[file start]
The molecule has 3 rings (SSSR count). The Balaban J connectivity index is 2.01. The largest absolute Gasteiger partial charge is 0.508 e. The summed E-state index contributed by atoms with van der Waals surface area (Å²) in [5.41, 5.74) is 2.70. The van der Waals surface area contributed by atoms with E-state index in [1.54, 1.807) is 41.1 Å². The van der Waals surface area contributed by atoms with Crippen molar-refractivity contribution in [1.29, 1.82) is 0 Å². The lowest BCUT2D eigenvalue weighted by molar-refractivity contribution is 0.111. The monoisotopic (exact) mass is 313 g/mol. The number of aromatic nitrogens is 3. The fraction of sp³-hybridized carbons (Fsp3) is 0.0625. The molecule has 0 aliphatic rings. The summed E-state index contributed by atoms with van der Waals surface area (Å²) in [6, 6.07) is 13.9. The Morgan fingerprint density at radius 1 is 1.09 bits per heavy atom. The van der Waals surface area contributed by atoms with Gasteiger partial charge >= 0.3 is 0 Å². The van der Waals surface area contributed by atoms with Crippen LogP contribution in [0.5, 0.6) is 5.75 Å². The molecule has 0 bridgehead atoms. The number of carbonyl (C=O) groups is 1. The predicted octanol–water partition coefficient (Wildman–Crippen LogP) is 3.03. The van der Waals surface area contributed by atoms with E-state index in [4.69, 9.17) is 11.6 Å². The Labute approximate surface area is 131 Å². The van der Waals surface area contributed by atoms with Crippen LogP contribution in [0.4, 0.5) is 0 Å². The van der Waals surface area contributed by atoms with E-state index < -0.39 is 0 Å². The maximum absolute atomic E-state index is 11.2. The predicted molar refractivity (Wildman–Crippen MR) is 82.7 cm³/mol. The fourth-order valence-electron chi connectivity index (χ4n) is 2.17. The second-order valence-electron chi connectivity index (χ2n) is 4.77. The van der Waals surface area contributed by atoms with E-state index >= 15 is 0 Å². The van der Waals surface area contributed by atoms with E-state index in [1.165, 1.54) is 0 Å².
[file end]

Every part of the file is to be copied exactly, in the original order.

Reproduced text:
The molecule has 3 rings (SSSR count). The Balaban J connectivity index is 2.01. The largest absolute Gasteiger partial charge is 0.508 e. The summed E-state index contributed by atoms with van der Waals surface area (Å²) in [5.41, 5.74) is 2.70. The van der Waals surface area contributed by atoms with E-state index in [1.54, 1.807) is 41.1 Å². The van der Waals surface area contributed by atoms with Crippen molar-refractivity contribution in [1.29, 1.82) is 0 Å². The lowest BCUT2D eigenvalue weighted by molar-refractivity contribution is 0.111. The monoisotopic (exact) mass is 313 g/mol. The number of aromatic nitrogens is 3. The fraction of sp³-hybridized carbons (Fsp3) is 0.0625. The molecule has 0 aliphatic rings. The summed E-state index contributed by atoms with van der Waals surface area (Å²) in [6, 6.07) is 13.9. The Morgan fingerprint density at radius 1 is 1.09 bits per heavy atom. The van der Waals surface area contributed by atoms with Gasteiger partial charge >= 0.3 is 0 Å². The van der Waals surface area contributed by atoms with Crippen LogP contribution in [0.5, 0.6) is 5.75 Å². The molecule has 0 bridgehead atoms. The number of carbonyl (C=O) groups is 1. The predicted octanol–water partition coefficient (Wildman–Crippen LogP) is 3.03. The van der Waals surface area contributed by atoms with E-state index in [4.69, 9.17) is 11.6 Å². The Labute approximate surface area is 131 Å². The van der Waals surface area contributed by atoms with Crippen LogP contribution in [0.4, 0.5) is 0 Å². The van der Waals surface area contributed by atoms with E-state index < -0.39 is 0 Å². The maximum absolute atomic E-state index is 11.2. The predicted molar refractivity (Wildman–Crippen MR) is 82.7 cm³/mol. The fourth-order valence-electron chi connectivity index (χ4n) is 2.17. The second-order valence-electron chi connectivity index (χ2n) is 4.77. The van der Waals surface area contributed by atoms with E-state index >= 15 is 0 Å². The van der Waals surface area contributed by atoms with E-state index in [1.165, 1.54) is 0 Å².